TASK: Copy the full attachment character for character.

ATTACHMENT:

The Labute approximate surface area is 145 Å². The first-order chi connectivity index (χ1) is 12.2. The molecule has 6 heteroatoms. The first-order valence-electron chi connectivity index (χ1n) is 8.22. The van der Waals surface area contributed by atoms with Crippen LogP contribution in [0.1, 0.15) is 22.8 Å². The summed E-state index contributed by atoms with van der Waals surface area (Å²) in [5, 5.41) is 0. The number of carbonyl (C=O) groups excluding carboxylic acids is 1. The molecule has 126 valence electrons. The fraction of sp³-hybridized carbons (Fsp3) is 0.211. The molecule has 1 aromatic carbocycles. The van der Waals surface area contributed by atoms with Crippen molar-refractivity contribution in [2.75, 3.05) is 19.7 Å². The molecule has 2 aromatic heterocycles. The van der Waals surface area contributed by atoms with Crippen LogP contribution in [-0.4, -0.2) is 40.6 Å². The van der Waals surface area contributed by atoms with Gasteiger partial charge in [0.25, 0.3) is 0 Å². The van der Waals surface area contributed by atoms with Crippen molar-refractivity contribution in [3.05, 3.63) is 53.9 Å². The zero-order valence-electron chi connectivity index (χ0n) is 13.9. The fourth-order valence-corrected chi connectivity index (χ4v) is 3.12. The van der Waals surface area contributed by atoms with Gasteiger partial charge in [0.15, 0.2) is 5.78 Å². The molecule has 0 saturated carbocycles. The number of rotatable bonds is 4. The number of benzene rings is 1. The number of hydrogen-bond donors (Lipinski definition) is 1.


The Labute approximate surface area is 145 Å². The first-order chi connectivity index (χ1) is 12.2. The molecule has 6 heteroatoms. The first-order valence-electron chi connectivity index (χ1n) is 8.22. The van der Waals surface area contributed by atoms with Crippen LogP contribution in [0.1, 0.15) is 22.8 Å². The summed E-state index contributed by atoms with van der Waals surface area (Å²) in [5, 5.41) is 0. The number of carbonyl (C=O) groups excluding carboxylic acids is 1. The molecule has 126 valence electrons. The fraction of sp³-hybridized carbons (Fsp3) is 0.211. The molecule has 1 aromatic carbocycles. The van der Waals surface area contributed by atoms with Crippen molar-refractivity contribution in [2.75, 3.05) is 19.7 Å². The molecule has 2 aromatic heterocycles. The van der Waals surface area contributed by atoms with Crippen LogP contribution in [-0.4, -0.2) is 40.6 Å². The van der Waals surface area contributed by atoms with Gasteiger partial charge in [0.25, 0.3) is 0 Å². The van der Waals surface area contributed by atoms with Crippen molar-refractivity contribution in [3.05, 3.63) is 53.9 Å². The zero-order valence-electron chi connectivity index (χ0n) is 13.9. The fourth-order valence-corrected chi connectivity index (χ4v) is 3.12. The van der Waals surface area contributed by atoms with Gasteiger partial charge in [0.15, 0.2) is 5.78 Å². The molecule has 0 saturated carbocycles. The number of rotatable bonds is 4. The number of benzene rings is 1. The number of hydrogen-bond donors (Lipinski definition) is 1.